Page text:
Here’s a brand new one I just digitized last week! This 1995 tape was a solo side project of Matt from Morbid Vomit. Musically, it sounds a good bit like Morbid Vomit, but with “clean” vocals and more lyrics about weed. Kid Rock gets namechecked well before he’d hit the major labels. The songs ramble on a bit but if you’re stoned enough it’s all good fun.
Among my various 1990s noise/grind cassette compilations, this is the granddaddy of them all. It includes my personal first compilation appearance though I’m not saying which track. This tape is intimately bound up with my introduction to the noise tape scene and to noisecore and grindcore besides. Everything about this tape rules and brings back memories.
The infamous Aphasia/E H I split tape. E H I was something of a “lo-fi industrial” noise project by Brian Noring of Des Moines, one of many projects on his F.D.R. Tapes label; a related zine, Friends Of The Draft Resistance, was my introduction to noise tape culture in 1993, containing an interview with Rectal Pus that prompted me to write to Jason Hodges at Chaotic Noise Productions.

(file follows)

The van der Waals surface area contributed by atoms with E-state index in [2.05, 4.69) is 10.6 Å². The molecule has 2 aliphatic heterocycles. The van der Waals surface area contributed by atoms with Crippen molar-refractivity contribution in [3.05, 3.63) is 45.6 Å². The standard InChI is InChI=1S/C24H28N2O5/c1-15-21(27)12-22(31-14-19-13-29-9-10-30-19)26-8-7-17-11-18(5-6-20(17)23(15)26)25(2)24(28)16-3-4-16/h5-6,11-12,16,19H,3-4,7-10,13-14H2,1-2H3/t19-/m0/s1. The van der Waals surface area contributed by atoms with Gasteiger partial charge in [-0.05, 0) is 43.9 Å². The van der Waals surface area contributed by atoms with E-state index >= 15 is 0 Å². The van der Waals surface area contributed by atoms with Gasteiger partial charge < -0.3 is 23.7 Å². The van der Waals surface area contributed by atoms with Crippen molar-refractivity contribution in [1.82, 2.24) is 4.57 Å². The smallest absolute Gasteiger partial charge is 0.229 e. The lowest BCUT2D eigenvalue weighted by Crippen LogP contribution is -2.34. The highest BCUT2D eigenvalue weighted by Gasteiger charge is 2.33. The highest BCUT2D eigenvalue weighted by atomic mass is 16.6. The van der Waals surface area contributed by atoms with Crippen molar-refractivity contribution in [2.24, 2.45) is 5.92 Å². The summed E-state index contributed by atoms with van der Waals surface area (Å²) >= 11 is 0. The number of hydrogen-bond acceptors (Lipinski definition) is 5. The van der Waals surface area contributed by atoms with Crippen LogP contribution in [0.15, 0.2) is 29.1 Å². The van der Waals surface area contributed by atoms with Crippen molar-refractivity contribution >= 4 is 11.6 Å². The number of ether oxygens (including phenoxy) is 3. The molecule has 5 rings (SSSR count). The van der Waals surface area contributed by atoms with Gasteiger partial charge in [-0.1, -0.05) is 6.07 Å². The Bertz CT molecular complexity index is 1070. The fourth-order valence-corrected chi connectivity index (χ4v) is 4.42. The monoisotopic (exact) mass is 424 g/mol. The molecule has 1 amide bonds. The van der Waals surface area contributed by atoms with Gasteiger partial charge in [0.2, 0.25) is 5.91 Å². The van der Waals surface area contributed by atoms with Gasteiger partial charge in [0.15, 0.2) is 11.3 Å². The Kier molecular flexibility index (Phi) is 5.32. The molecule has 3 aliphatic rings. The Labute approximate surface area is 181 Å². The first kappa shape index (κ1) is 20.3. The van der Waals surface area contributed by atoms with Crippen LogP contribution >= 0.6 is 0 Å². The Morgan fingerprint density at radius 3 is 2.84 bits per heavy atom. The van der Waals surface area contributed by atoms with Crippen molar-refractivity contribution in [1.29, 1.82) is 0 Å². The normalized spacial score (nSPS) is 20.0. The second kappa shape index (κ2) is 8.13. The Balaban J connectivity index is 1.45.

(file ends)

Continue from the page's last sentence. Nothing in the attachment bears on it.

E H I’s half of this is “noisier” than the other E H I tape I have from this era Under The Rails, involving more effects and tape manipulation applied to Casio sounds, and it’s a good listen.
As for Aphasia, probably the most interesting thing about it is the crazy personal history of Adam Gadahn in the years after this, what with joining Al Qaeda and all. His side of this split is more musically interesting than his earlier work Delirium: 7 Hallucinatory Interludes (the contents of which were also later put online as Music Of A Terrorist), but that’s still not saying much. Gadahn’s chief instrument here appears to be either a distortion pedal or tape saturation, in conjunction with general tedium. Where you can identify instruments, they’re employed clumsily; other parts sound like random mouth noises made into a microphone. To be fair, he was probably all of 16 when he made this stuff.